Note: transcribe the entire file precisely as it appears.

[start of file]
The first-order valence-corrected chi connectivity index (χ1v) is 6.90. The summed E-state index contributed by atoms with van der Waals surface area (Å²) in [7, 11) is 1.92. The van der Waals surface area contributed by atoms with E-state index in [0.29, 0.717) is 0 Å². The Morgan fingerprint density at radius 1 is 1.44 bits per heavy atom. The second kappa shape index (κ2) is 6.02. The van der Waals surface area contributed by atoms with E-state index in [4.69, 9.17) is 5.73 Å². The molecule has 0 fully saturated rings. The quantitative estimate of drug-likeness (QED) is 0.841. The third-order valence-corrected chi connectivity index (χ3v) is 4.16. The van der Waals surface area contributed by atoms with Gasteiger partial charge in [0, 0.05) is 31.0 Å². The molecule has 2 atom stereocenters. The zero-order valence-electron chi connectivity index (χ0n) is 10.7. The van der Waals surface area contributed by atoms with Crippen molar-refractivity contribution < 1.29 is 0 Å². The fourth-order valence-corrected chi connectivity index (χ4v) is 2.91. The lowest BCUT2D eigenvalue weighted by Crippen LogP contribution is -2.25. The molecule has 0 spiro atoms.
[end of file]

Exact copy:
The first-order valence-corrected chi connectivity index (χ1v) is 6.90. The summed E-state index contributed by atoms with van der Waals surface area (Å²) in [7, 11) is 1.92. The van der Waals surface area contributed by atoms with E-state index in [0.29, 0.717) is 0 Å². The Morgan fingerprint density at radius 1 is 1.44 bits per heavy atom. The second kappa shape index (κ2) is 6.02. The van der Waals surface area contributed by atoms with E-state index in [4.69, 9.17) is 5.73 Å². The molecule has 0 fully saturated rings. The quantitative estimate of drug-likeness (QED) is 0.841. The third-order valence-corrected chi connectivity index (χ3v) is 4.16. The van der Waals surface area contributed by atoms with Gasteiger partial charge in [0, 0.05) is 31.0 Å². The molecule has 2 atom stereocenters. The zero-order valence-electron chi connectivity index (χ0n) is 10.7. The van der Waals surface area contributed by atoms with Crippen molar-refractivity contribution < 1.29 is 0 Å². The fourth-order valence-corrected chi connectivity index (χ4v) is 2.91. The lowest BCUT2D eigenvalue weighted by Crippen LogP contribution is -2.25. The molecule has 0 spiro atoms.